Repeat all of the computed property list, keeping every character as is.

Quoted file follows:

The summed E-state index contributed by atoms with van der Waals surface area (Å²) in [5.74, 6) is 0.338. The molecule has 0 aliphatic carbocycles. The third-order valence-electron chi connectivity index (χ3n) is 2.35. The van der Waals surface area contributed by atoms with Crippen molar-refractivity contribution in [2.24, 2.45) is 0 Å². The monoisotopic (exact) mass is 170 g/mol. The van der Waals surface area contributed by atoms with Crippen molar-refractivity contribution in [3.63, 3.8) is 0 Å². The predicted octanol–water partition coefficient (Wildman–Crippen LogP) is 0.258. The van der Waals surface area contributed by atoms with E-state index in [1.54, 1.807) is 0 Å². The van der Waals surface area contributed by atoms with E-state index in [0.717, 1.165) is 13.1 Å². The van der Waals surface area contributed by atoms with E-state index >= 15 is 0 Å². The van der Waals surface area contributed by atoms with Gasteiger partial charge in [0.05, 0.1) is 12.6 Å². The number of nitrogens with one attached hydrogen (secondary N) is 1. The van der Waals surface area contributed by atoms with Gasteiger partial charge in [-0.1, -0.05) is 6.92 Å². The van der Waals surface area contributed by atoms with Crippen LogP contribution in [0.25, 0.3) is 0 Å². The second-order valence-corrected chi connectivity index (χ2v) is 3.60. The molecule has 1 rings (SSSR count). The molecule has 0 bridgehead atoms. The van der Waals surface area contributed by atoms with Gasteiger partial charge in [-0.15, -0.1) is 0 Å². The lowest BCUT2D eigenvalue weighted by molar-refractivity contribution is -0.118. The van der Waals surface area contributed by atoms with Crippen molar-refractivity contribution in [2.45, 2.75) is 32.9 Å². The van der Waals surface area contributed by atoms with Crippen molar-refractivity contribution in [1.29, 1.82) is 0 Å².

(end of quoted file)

The summed E-state index contributed by atoms with van der Waals surface area (Å²) in [5.74, 6) is 0.338. The molecule has 0 aliphatic carbocycles. The third-order valence-electron chi connectivity index (χ3n) is 2.35. The van der Waals surface area contributed by atoms with Crippen molar-refractivity contribution in [2.24, 2.45) is 0 Å². The monoisotopic (exact) mass is 170 g/mol. The van der Waals surface area contributed by atoms with Crippen molar-refractivity contribution in [3.63, 3.8) is 0 Å². The predicted octanol–water partition coefficient (Wildman–Crippen LogP) is 0.258. The van der Waals surface area contributed by atoms with E-state index in [1.54, 1.807) is 0 Å². The van der Waals surface area contributed by atoms with E-state index in [0.717, 1.165) is 13.1 Å². The van der Waals surface area contributed by atoms with E-state index >= 15 is 0 Å². The van der Waals surface area contributed by atoms with Gasteiger partial charge in [0.05, 0.1) is 12.6 Å². The number of nitrogens with one attached hydrogen (secondary N) is 1. The van der Waals surface area contributed by atoms with Gasteiger partial charge in [-0.1, -0.05) is 6.92 Å². The van der Waals surface area contributed by atoms with Crippen LogP contribution in [0.25, 0.3) is 0 Å². The second-order valence-corrected chi connectivity index (χ2v) is 3.60. The molecule has 1 rings (SSSR count). The molecule has 0 bridgehead atoms. The van der Waals surface area contributed by atoms with Gasteiger partial charge in [-0.15, -0.1) is 0 Å². The lowest BCUT2D eigenvalue weighted by molar-refractivity contribution is -0.118. The van der Waals surface area contributed by atoms with Crippen molar-refractivity contribution in [2.45, 2.75) is 32.9 Å². The van der Waals surface area contributed by atoms with Crippen molar-refractivity contribution in [1.29, 1.82) is 0 Å².